Phase I - A Simple Idea

Let's start a professional news website: all local, all Lakewood.

East End, West End, Birdtown, Clifton Park -- we'll be everywhere, covering all the important things!

Here's the broad outline of the plan, stolen directly from Jessica Lessin of The Information and Ben Thompson of Stratechery, along with an assist from Farhad Manjoo of The New York Times:

"There may be another way to save local news. Over the last few weeks, I chatted with Jessica Lessin of The Information and Ben Thompson of Stratechery, two of my favorite sites for understanding what’s going on in the technology business. In different ways, both talked through a new way of thinking about local news, and a novel business model for funding it, one that doesn’t depend on the beneficence of Facebook or Google (which also has a new plan for local coverage).

The plan, for any would-be entrepreneur brave enough to try it, goes like this: Hire some very good journalists; just one or two are O.K. to start. Turn them loose on a large metropolitan area — try San Francisco, Los Angeles, Houston or any other city going through waves of change, and whose local press has been gutted by digital disruption.

Have your reporters cover stuff that no one else is covering, and let them ignore stuff that everyone else is covering. Don’t do movie reviews, stock market analysis, Super Bowl coverage or anything else that isn’t local. Instead, emphasize coverage that’s actionable, that residents deem necessary and valuable for short- and long-term planning — especially an obsessive focus on housing and development, transportation, education and local politics.

Package it all in a form that commands daily attention — probably a morning email newsletter — and sprinkle it with a sense of community, like offline and online networking events for readers.

How will you fund all of this? This is the most important part: Shun advertising. Instead, ask readers to pay for it with real money — $5 or $10 a month, or perhaps even more. It will take time, but if you build it right, you just might create the next great metropolitan news organization.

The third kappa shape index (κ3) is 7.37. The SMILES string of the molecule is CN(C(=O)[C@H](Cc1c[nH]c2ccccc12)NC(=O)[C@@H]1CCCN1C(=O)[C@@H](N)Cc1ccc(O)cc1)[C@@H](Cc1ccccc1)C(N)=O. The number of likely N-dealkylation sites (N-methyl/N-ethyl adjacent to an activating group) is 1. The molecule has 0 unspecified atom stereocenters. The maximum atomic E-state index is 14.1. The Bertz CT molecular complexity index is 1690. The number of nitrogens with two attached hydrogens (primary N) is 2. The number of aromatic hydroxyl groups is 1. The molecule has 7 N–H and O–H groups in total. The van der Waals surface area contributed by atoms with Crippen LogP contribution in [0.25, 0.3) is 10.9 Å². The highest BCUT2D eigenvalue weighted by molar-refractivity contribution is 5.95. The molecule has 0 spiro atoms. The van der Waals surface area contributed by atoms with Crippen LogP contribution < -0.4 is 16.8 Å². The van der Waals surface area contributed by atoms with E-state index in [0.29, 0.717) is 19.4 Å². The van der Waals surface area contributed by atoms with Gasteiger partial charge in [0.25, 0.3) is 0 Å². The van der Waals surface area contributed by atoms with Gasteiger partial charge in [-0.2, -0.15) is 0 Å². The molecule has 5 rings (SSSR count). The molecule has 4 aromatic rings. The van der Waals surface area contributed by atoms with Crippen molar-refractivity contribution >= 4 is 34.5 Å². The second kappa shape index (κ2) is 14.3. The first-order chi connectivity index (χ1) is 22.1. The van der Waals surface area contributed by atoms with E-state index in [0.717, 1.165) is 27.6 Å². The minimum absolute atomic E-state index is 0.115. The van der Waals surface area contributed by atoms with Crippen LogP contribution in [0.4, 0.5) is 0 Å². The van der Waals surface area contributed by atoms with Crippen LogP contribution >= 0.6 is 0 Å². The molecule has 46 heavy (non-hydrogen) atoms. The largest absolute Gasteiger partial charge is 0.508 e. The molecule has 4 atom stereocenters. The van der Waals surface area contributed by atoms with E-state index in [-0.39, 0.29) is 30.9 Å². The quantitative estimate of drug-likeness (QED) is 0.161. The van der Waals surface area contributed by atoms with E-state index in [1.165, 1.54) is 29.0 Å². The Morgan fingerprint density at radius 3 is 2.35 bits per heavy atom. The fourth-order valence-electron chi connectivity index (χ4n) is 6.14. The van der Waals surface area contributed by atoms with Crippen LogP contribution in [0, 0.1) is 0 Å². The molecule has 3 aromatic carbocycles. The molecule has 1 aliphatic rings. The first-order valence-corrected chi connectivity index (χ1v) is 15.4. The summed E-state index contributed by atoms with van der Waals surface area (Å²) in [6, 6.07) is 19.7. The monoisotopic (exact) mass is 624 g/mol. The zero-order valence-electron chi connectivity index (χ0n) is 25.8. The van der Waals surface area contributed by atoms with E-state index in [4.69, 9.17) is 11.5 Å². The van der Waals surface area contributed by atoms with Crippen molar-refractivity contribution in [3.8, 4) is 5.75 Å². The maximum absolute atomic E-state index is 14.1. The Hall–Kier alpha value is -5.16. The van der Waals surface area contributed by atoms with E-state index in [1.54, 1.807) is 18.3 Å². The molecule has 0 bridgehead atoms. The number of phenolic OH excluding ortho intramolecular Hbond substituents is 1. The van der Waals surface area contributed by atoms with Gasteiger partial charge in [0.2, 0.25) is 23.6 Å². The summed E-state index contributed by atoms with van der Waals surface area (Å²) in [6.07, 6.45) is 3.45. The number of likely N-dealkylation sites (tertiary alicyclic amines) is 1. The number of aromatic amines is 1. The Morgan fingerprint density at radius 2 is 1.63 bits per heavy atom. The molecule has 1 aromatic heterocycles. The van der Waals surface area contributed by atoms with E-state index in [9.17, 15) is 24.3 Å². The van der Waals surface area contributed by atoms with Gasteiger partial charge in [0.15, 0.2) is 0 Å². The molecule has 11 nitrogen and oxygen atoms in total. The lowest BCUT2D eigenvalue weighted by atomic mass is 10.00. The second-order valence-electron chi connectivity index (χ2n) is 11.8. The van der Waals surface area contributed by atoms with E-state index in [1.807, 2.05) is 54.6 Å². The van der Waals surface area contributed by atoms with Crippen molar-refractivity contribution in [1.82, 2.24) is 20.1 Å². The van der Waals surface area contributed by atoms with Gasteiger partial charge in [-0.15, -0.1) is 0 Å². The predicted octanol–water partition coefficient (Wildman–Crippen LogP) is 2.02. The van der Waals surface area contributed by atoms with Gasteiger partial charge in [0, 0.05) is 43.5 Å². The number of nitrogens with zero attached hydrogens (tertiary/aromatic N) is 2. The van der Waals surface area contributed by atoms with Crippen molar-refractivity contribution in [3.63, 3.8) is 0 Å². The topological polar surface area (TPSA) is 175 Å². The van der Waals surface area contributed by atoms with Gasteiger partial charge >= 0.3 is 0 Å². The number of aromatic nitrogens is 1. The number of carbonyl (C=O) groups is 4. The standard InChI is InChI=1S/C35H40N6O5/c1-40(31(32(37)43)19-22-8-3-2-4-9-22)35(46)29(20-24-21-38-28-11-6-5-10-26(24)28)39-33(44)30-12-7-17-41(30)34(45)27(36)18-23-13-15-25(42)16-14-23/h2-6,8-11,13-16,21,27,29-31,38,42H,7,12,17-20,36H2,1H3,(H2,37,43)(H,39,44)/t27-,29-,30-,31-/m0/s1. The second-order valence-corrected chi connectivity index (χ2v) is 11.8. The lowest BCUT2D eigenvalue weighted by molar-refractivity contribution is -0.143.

This plan may sound simplistic, almost like a joke. Wait, Sherlock, your big idea is to create a really good product and charge people money for it? Haven’t people tried this before?

Less than you might think. The short history of digital media is lousy with advertising, which promotes all the wrong incentives for online news — volume over curation, aggregation over original coverage, speed over accuracy.

More recently, there has been a surge in online subscriptions. Netflix is doing it for TV, Spotify for music, and Patreon for podcasters and YouTubers. And many news outlets — big companies like The New York Times and start-ups like The Athletic, which covers sports — are making subscriptions the center of their journalism.

Yet few entrepreneurs have jumped on the subscription bandwagon for local news. The reluctance makes sense; local markets are by definition small, and journalism is expensive.

But after studying Ms. Lessin’s and Mr. Thompson’s methods, I suspect there’s a market for subscription-based local coverage. Someone just has to build it."

Quick back of the envelope calculations...

Salary and benefits for three professional journalists: $240,000.

2,000 subscribers at $10 per month is $240,000.

We can do this! If you're ready to go on the adventure, just contact me via the form below and we'll be in touch.